Weak muscles and Big Dreams

One thing that we regularly learn about on my course is the different sides of writing; the different types of writers. One example of this is impulsive writers vs plotters. Impulsive writers just right,without plans – that’s the box I fit in. Plotters on the other hand plan first and write later.

Today I looked at some notes on subjective and objective writing. Subjective is writing in a descriptive manner, using emotion and opinion. Objective writing states facts – is plain and to the point, nothing is left up to the interpretation of the reader.

My point here is that as I learn about the different aspects of writing and the different kinds of writers I am learning about my weaknesses – this isn’t a bad thing.

I have always been a subjective writer and find it hard to write objectively. Objective writing has its place and is a useful skill. Learning about my ‘weak writing muscles’ is really valuable. At school I knew that I was ‘a good writer’. But this course is helping me to see that I am still developing and learning and that, ultimately, I am not a good writer yet. The flip side of this is that I have the potential to become a good writer – maybe one day a great writer.

This is highly liberating. Because it feels a lot more genuine that being told that I am good at writing. Knowing that you have the potential to be great at something is a powerful thing. Something that everyone should have. If I think about the people closest to me I can see that they all have this too. Or some of them, like my mother and father, are already experiencing those things that they are great at.

Everybody should be given the chance to see their true potential and the opportunity to strive to achieve it.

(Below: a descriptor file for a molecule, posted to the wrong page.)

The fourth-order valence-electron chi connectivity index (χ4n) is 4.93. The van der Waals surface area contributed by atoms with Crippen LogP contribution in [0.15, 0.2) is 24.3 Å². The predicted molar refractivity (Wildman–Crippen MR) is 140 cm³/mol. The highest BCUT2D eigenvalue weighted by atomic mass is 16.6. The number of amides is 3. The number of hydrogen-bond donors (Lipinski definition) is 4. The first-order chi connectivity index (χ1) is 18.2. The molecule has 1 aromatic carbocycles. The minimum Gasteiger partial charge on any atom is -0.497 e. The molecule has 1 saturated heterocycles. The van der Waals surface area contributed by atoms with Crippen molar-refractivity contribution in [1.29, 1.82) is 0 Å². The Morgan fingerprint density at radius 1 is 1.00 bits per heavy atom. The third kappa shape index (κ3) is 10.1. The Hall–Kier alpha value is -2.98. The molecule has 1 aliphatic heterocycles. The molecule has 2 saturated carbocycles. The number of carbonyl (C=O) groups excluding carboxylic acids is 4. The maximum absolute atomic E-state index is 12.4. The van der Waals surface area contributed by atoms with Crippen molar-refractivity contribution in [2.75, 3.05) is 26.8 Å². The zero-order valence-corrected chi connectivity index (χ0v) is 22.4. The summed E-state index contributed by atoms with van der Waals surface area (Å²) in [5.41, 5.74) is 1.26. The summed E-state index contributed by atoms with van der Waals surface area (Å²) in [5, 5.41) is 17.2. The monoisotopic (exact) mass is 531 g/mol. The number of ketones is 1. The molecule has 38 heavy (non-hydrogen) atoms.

And here is my objective/ subjective writing exercise.


The bed is queen sized and sits in the centre of the room. It measures 5 by 6 feet and consists of a mattress and base resting on 8 wooden legs. The bed is dressed with a blue flannelet sheet, a black duvet with coloured square and a blank mink blanket. The bed has 2 pillows with black pillowcases positioned at the top of the bed. The bed is 10 years old and sags in the middle. A black valance covers the bed base. The bed sits under a window that measures 1 by 2 metres. Thick olive coloured curtains cover the windows.


The bed is my sanctuary. It is squishy and worn with age but still provides comfort and a good night’s sleep. It is the centre piece of the room and a comfortable place to read as the afternoon sun streams through the large window at the head of the bed. The bed is dressed with class; the warm sky blue sheet is hidden under a puffy duvet and a soft, black, mink blanket. At the top of the bed rest my pillow and yours, both shaped by heavy sleeping heads into ‘just right’.  Whilst it might have been a ‘trade me bargain’, I still count it as one of my top 5 places in the world.


“Life is full of beauty. Notice it. Notice the bumble bee, the small child, and the smiling faces. Smell the rain, and feel the wind. Live your life to the fullest potential, and fight for your dreams.”

Ashley Smith



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